These are not observatories and mapping reports.  This is networks of centers, and research reports.  There is the stakeholders are very diverse, diverse geographically, but also they cover different thematic coverage of Internet Governance policy topics.  What is very important what we discover is that most of the initiatives are very small and will meet limited funding and limited human resources, so at the same time almost all of them require human curation so that's a challenge because it's a resource intensive task.  So this is what we have learned.  This is some examples of the initiatives that we were analyzing.  So as Cristina mentioned GIPO is an automated tool that has needs of other platforms and uses as its centre focus so this is why we are mapping other initiatives so we are looking at a broader perspective and we consider other stakeholders as also stakeholders for GIPO.  So it is adopting a federation approach as Cristina said.  What is meant by that?  Machine class case.  We are not yet another observe for in so the stakeholders are expected to contribute further to improve the tool so it's like a two‑way approach.  We are aiming to be inclusive and global and local at the same time maybe I'm going to stress this theme because we are going to relate to it later on.  One of the objectives of GIPO is developing a sustainable basis for collaboration between online observatories and other networks for a long‑term perspective and this is why we analyze these main areas of pending needs for cooperation between observatories and stakeholders.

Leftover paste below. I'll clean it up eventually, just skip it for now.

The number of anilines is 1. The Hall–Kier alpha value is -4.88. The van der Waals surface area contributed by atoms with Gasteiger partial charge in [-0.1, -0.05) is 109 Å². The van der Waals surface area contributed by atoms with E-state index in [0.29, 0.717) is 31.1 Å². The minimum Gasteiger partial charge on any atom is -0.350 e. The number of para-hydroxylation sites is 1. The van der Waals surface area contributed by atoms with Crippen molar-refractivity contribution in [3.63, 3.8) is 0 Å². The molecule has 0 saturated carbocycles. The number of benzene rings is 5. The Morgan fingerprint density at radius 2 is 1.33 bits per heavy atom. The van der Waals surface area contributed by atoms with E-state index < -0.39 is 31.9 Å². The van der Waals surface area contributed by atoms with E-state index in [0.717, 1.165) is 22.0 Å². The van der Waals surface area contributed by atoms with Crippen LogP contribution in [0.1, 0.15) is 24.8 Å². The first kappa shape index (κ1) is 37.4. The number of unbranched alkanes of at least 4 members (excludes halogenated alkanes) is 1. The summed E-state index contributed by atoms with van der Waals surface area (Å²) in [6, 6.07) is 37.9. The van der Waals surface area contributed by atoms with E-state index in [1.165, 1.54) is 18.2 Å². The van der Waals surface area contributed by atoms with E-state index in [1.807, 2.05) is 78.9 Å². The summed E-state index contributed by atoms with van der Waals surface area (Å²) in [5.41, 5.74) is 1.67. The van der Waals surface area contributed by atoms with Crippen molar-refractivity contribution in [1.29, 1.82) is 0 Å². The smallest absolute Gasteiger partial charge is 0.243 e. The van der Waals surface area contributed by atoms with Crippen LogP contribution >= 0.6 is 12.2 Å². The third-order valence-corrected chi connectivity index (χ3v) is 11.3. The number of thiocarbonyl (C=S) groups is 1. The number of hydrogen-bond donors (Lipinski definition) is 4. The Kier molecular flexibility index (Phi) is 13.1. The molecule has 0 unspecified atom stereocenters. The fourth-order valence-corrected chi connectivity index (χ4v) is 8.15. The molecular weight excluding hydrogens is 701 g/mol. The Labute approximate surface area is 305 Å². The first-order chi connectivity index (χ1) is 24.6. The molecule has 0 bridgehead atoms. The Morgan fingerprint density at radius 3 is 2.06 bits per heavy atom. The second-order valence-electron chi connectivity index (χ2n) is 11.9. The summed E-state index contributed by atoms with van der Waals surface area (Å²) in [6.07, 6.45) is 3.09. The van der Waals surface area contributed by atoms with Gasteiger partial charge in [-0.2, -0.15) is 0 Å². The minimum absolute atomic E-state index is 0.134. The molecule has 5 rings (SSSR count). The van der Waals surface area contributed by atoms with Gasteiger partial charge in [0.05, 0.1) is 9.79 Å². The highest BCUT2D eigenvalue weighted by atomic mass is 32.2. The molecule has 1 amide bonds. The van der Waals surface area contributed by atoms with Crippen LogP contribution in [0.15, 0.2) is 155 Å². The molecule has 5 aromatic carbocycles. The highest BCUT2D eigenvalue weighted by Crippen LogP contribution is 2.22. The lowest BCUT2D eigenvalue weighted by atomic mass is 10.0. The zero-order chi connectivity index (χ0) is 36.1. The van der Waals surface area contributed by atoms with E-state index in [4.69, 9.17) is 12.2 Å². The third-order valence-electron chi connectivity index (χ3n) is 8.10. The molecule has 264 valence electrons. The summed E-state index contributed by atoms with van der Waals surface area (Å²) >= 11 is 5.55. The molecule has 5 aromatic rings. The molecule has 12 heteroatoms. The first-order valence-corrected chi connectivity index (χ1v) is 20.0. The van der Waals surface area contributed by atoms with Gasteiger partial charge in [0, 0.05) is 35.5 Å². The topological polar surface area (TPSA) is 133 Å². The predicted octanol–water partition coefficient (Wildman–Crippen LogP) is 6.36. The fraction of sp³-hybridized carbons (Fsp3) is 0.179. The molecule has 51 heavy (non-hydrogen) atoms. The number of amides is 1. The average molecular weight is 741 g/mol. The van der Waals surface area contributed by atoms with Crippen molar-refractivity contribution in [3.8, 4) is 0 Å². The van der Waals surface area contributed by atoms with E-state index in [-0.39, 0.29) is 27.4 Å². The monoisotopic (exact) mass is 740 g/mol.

So moving to the observatory tool itself.  So this is the link to the GIPO observatory tool.  You can connect to it on your own computer maybe it's easier this way.  I'm going to try to do it here, but I don't know whether we will see it on the screen.  May I ask the technical team to help us show the tool on the screen?

  We are trying to show the tool to the public on the screen.  Can you help us?  Unfortunately we cannot show it to you.  So I will do it for you now.  So you will see on the screen, can I show it one more time if it's possible?  So this is the, this is the link to the, to the tool itself.  I encourage you to look it up on mobile or on your computer so if you access the tool, you will see that there are three options so first of all, you can, you are going to try to go through it.  I'm going to use the presentation to do it, but now I see ‑‑ we have a real problem with the presentation.  So I will show you how it looks not on line.  So as you can see, you can see the tool, you can browse by different issues.  The issues are structure around the taxonomy, we use the taxonomy of other experience initiatives, DiploFoundation and we decided to base it on this one.  You will see that you have different options so you can browse through different issues, but you can also browse for different tasks depending on the topic in question.